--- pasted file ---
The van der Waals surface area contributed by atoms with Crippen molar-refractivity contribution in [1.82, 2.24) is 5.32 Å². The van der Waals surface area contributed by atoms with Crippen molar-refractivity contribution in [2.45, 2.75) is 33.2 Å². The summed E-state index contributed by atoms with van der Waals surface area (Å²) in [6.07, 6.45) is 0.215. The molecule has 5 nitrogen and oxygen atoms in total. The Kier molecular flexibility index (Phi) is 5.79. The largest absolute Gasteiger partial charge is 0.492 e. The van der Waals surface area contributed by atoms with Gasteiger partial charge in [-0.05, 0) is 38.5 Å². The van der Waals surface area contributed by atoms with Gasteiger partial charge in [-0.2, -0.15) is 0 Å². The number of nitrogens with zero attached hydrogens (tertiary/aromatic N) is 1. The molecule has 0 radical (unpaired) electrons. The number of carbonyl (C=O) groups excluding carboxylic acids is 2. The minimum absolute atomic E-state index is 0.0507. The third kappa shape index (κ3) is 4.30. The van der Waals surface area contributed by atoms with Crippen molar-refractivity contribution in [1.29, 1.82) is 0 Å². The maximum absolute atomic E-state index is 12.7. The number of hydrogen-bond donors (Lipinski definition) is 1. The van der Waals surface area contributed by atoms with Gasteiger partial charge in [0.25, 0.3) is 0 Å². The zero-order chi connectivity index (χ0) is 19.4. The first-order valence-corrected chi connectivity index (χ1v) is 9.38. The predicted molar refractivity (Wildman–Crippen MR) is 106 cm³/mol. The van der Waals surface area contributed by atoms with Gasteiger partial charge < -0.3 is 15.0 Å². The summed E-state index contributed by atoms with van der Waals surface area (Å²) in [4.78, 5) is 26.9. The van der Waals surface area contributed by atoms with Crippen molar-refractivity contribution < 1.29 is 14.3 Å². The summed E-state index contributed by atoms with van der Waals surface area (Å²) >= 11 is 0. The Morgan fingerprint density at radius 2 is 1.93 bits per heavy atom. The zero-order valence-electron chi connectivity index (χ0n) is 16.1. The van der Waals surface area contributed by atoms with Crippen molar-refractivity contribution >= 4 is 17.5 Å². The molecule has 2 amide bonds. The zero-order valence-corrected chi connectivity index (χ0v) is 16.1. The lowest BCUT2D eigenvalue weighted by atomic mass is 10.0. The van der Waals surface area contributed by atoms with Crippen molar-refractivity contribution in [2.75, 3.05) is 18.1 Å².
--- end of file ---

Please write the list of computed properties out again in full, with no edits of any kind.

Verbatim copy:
The van der Waals surface area contributed by atoms with Crippen molar-refractivity contribution in [1.82, 2.24) is 5.32 Å². The van der Waals surface area contributed by atoms with Crippen molar-refractivity contribution in [2.45, 2.75) is 33.2 Å². The summed E-state index contributed by atoms with van der Waals surface area (Å²) in [6.07, 6.45) is 0.215. The molecule has 5 nitrogen and oxygen atoms in total. The Kier molecular flexibility index (Phi) is 5.79. The largest absolute Gasteiger partial charge is 0.492 e. The van der Waals surface area contributed by atoms with Gasteiger partial charge in [-0.05, 0) is 38.5 Å². The van der Waals surface area contributed by atoms with Gasteiger partial charge in [-0.2, -0.15) is 0 Å². The number of nitrogens with zero attached hydrogens (tertiary/aromatic N) is 1. The molecule has 0 radical (unpaired) electrons. The number of carbonyl (C=O) groups excluding carboxylic acids is 2. The minimum absolute atomic E-state index is 0.0507. The third kappa shape index (κ3) is 4.30. The van der Waals surface area contributed by atoms with Crippen molar-refractivity contribution in [1.29, 1.82) is 0 Å². The maximum absolute atomic E-state index is 12.7. The number of hydrogen-bond donors (Lipinski definition) is 1. The van der Waals surface area contributed by atoms with Gasteiger partial charge in [0.25, 0.3) is 0 Å². The zero-order chi connectivity index (χ0) is 19.4. The first-order valence-corrected chi connectivity index (χ1v) is 9.38. The predicted molar refractivity (Wildman–Crippen MR) is 106 cm³/mol. The van der Waals surface area contributed by atoms with Gasteiger partial charge < -0.3 is 15.0 Å². The summed E-state index contributed by atoms with van der Waals surface area (Å²) in [4.78, 5) is 26.9. The van der Waals surface area contributed by atoms with Crippen molar-refractivity contribution < 1.29 is 14.3 Å². The summed E-state index contributed by atoms with van der Waals surface area (Å²) >= 11 is 0. The Morgan fingerprint density at radius 2 is 1.93 bits per heavy atom. The zero-order valence-electron chi connectivity index (χ0n) is 16.1. The van der Waals surface area contributed by atoms with Crippen molar-refractivity contribution >= 4 is 17.5 Å². The molecule has 2 amide bonds. The zero-order valence-corrected chi connectivity index (χ0v) is 16.1. The lowest BCUT2D eigenvalue weighted by atomic mass is 10.0. The van der Waals surface area contributed by atoms with Crippen molar-refractivity contribution in [2.75, 3.05) is 18.1 Å².